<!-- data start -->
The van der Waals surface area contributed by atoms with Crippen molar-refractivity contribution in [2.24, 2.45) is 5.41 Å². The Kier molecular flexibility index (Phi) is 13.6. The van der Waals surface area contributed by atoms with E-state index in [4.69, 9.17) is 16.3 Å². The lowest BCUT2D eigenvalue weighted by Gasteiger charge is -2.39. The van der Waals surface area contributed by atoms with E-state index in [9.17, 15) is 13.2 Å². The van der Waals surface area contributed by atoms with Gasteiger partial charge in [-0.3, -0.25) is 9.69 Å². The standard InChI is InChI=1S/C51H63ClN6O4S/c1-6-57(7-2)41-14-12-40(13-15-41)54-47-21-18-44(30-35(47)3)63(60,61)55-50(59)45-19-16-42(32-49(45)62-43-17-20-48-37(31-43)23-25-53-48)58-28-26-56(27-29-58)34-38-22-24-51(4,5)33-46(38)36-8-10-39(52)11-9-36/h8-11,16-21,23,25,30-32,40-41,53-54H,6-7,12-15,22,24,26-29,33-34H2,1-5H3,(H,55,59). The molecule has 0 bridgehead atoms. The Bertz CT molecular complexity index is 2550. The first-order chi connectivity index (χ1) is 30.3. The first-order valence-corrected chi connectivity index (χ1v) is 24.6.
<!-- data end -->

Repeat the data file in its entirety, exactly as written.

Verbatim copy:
The van der Waals surface area contributed by atoms with Crippen molar-refractivity contribution in [2.24, 2.45) is 5.41 Å². The Kier molecular flexibility index (Phi) is 13.6. The van der Waals surface area contributed by atoms with E-state index in [4.69, 9.17) is 16.3 Å². The lowest BCUT2D eigenvalue weighted by Gasteiger charge is -2.39. The van der Waals surface area contributed by atoms with E-state index in [9.17, 15) is 13.2 Å². The van der Waals surface area contributed by atoms with Gasteiger partial charge in [-0.3, -0.25) is 9.69 Å². The standard InChI is InChI=1S/C51H63ClN6O4S/c1-6-57(7-2)41-14-12-40(13-15-41)54-47-21-18-44(30-35(47)3)63(60,61)55-50(59)45-19-16-42(32-49(45)62-43-17-20-48-37(31-43)23-25-53-48)58-28-26-56(27-29-58)34-38-22-24-51(4,5)33-46(38)36-8-10-39(52)11-9-36/h8-11,16-21,23,25,30-32,40-41,53-54H,6-7,12-15,22,24,26-29,33-34H2,1-5H3,(H,55,59). The molecule has 0 bridgehead atoms. The Bertz CT molecular complexity index is 2550. The first-order chi connectivity index (χ1) is 30.3. The first-order valence-corrected chi connectivity index (χ1v) is 24.6.